Death during immobilization of hippos with ultrapotent narcotics has been reported.4,5 Juvenile hippos have been immobilized at the San Diego Zoo with detomidine and butorphanol.3 The low dose detomidine and butorphanol administered to this adult animal provided good immobilization for the procedures performed. However, the amount of head and limb movement retained, along with a surprise spontaneous recovery, made the use of a chute or containment device important for personnel safety. Pulse oximetry and electrocardiogram could not be obtained on this animal with our current probes. Anesthetic monitoring was limited to visual assessment of respiration rate and palpation of heart rate over the thorax. Blood collection is reported to be difficult in hippos.4,5 The ease of collection of large amounts of blood from the ventral tail vein in this animal may have been due to a light level of anesthesia, as the blood was collected in the 10 min prior to spontaneous recovery. The lack of accurate weights and reference ranges for standard hematologic and serum chemistry values hampered assessment of the animal’s condition during the course of the disease.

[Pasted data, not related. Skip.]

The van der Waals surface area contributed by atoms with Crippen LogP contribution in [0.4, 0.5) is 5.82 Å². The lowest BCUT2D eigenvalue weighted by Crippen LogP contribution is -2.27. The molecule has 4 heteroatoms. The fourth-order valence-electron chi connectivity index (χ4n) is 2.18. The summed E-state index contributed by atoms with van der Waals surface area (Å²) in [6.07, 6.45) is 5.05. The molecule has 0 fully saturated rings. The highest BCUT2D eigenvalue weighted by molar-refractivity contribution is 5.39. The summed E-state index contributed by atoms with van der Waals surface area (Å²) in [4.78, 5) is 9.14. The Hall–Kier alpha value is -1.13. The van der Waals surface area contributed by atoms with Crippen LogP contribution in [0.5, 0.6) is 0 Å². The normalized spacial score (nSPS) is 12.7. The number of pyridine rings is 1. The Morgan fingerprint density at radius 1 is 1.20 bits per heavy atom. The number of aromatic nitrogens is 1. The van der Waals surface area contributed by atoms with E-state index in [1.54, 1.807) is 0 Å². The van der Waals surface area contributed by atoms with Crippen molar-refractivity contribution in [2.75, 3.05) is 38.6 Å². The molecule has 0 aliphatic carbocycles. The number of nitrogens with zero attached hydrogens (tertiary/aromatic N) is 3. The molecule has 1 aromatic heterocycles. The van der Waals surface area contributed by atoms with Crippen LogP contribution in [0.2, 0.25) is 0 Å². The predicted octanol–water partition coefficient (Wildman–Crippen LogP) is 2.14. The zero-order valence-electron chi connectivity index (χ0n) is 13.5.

Opportunistic infection with group G beta-hemolytic streptococci should be included in the differential diagnosis of skin disease in hippos. Treatment of infected hippos with amoxicillin at 15 mg/kg p.o., s.i.d. appears to be effective. Detomidine and butorphanol can be used for immobilization of adult hippos, although containment of the animal within a chute or cage is recommended for personnel safety. Blood should be collected from normal hippos when possible, to aid in the development of reference ranges for this species.